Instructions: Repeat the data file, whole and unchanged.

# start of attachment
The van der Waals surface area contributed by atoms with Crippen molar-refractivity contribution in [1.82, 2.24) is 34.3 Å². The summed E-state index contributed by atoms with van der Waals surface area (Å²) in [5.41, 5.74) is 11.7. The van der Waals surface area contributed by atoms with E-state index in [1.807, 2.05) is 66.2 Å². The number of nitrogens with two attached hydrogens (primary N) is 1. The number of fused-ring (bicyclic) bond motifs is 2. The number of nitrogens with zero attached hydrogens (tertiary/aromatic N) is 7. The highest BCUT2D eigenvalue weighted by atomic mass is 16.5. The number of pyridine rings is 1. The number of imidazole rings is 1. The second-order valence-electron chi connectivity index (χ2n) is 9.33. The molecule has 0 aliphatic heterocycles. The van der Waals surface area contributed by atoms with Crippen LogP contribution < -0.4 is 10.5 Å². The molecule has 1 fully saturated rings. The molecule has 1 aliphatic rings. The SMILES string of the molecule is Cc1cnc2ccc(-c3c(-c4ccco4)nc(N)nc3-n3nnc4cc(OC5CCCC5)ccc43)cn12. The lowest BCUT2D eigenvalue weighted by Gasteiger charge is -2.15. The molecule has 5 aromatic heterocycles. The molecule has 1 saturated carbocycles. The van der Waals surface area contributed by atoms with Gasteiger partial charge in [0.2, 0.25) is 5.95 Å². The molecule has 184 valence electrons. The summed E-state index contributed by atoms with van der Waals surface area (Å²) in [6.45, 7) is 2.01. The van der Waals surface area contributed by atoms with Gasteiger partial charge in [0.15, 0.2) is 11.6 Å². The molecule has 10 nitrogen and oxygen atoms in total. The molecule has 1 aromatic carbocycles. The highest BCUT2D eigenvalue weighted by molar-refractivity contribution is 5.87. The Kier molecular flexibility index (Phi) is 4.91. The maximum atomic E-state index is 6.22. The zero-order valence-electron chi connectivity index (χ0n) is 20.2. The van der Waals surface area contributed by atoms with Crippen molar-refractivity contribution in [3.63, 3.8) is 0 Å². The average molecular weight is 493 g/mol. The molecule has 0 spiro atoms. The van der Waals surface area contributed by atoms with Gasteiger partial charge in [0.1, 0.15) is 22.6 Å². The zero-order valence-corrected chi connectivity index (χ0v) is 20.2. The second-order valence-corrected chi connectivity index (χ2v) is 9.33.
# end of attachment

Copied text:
The van der Waals surface area contributed by atoms with Crippen molar-refractivity contribution in [1.82, 2.24) is 34.3 Å². The summed E-state index contributed by atoms with van der Waals surface area (Å²) in [5.41, 5.74) is 11.7. The van der Waals surface area contributed by atoms with E-state index in [1.807, 2.05) is 66.2 Å². The number of nitrogens with two attached hydrogens (primary N) is 1. The number of fused-ring (bicyclic) bond motifs is 2. The number of nitrogens with zero attached hydrogens (tertiary/aromatic N) is 7. The highest BCUT2D eigenvalue weighted by atomic mass is 16.5. The number of pyridine rings is 1. The number of imidazole rings is 1. The second-order valence-electron chi connectivity index (χ2n) is 9.33. The molecule has 0 aliphatic heterocycles. The van der Waals surface area contributed by atoms with Crippen LogP contribution < -0.4 is 10.5 Å². The molecule has 1 fully saturated rings. The molecule has 1 aliphatic rings. The SMILES string of the molecule is Cc1cnc2ccc(-c3c(-c4ccco4)nc(N)nc3-n3nnc4cc(OC5CCCC5)ccc43)cn12. The lowest BCUT2D eigenvalue weighted by Gasteiger charge is -2.15. The molecule has 5 aromatic heterocycles. The molecule has 1 saturated carbocycles. The van der Waals surface area contributed by atoms with Gasteiger partial charge in [0.2, 0.25) is 5.95 Å². The molecule has 184 valence electrons. The summed E-state index contributed by atoms with van der Waals surface area (Å²) in [6.45, 7) is 2.01. The van der Waals surface area contributed by atoms with Gasteiger partial charge in [0.15, 0.2) is 11.6 Å². The molecule has 10 nitrogen and oxygen atoms in total. The molecule has 1 aromatic carbocycles. The highest BCUT2D eigenvalue weighted by molar-refractivity contribution is 5.87. The Kier molecular flexibility index (Phi) is 4.91. The maximum atomic E-state index is 6.22. The zero-order valence-electron chi connectivity index (χ0n) is 20.2. The van der Waals surface area contributed by atoms with Crippen molar-refractivity contribution in [3.63, 3.8) is 0 Å². The average molecular weight is 493 g/mol. The molecule has 0 spiro atoms. The van der Waals surface area contributed by atoms with Gasteiger partial charge in [0.1, 0.15) is 22.6 Å². The zero-order valence-corrected chi connectivity index (χ0v) is 20.2. The second-order valence-corrected chi connectivity index (χ2v) is 9.33.